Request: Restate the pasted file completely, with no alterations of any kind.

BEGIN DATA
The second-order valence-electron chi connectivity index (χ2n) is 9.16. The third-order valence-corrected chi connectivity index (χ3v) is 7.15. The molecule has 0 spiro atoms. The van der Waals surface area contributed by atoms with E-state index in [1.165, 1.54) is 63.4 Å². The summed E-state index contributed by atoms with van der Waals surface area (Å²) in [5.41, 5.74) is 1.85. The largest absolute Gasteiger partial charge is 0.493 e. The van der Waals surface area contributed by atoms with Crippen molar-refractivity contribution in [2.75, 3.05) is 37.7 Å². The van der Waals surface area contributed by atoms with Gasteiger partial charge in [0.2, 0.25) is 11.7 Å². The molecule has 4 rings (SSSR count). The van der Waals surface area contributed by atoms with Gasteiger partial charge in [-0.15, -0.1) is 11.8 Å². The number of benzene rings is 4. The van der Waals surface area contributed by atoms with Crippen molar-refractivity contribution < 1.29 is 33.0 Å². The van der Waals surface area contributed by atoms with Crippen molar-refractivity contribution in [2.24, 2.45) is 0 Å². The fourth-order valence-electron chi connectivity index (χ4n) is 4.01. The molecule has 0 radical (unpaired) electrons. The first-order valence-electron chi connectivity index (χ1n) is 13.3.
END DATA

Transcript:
The second-order valence-electron chi connectivity index (χ2n) is 9.16. The third-order valence-corrected chi connectivity index (χ3v) is 7.15. The molecule has 0 spiro atoms. The van der Waals surface area contributed by atoms with E-state index in [1.165, 1.54) is 63.4 Å². The summed E-state index contributed by atoms with van der Waals surface area (Å²) in [5.41, 5.74) is 1.85. The largest absolute Gasteiger partial charge is 0.493 e. The van der Waals surface area contributed by atoms with Crippen molar-refractivity contribution in [2.75, 3.05) is 37.7 Å². The van der Waals surface area contributed by atoms with Gasteiger partial charge in [0.2, 0.25) is 11.7 Å². The molecule has 4 rings (SSSR count). The van der Waals surface area contributed by atoms with Gasteiger partial charge in [-0.15, -0.1) is 11.8 Å². The number of benzene rings is 4. The van der Waals surface area contributed by atoms with Crippen molar-refractivity contribution < 1.29 is 33.0 Å². The van der Waals surface area contributed by atoms with Crippen molar-refractivity contribution in [2.24, 2.45) is 0 Å². The fourth-order valence-electron chi connectivity index (χ4n) is 4.01. The molecule has 0 radical (unpaired) electrons. The first-order valence-electron chi connectivity index (χ1n) is 13.3.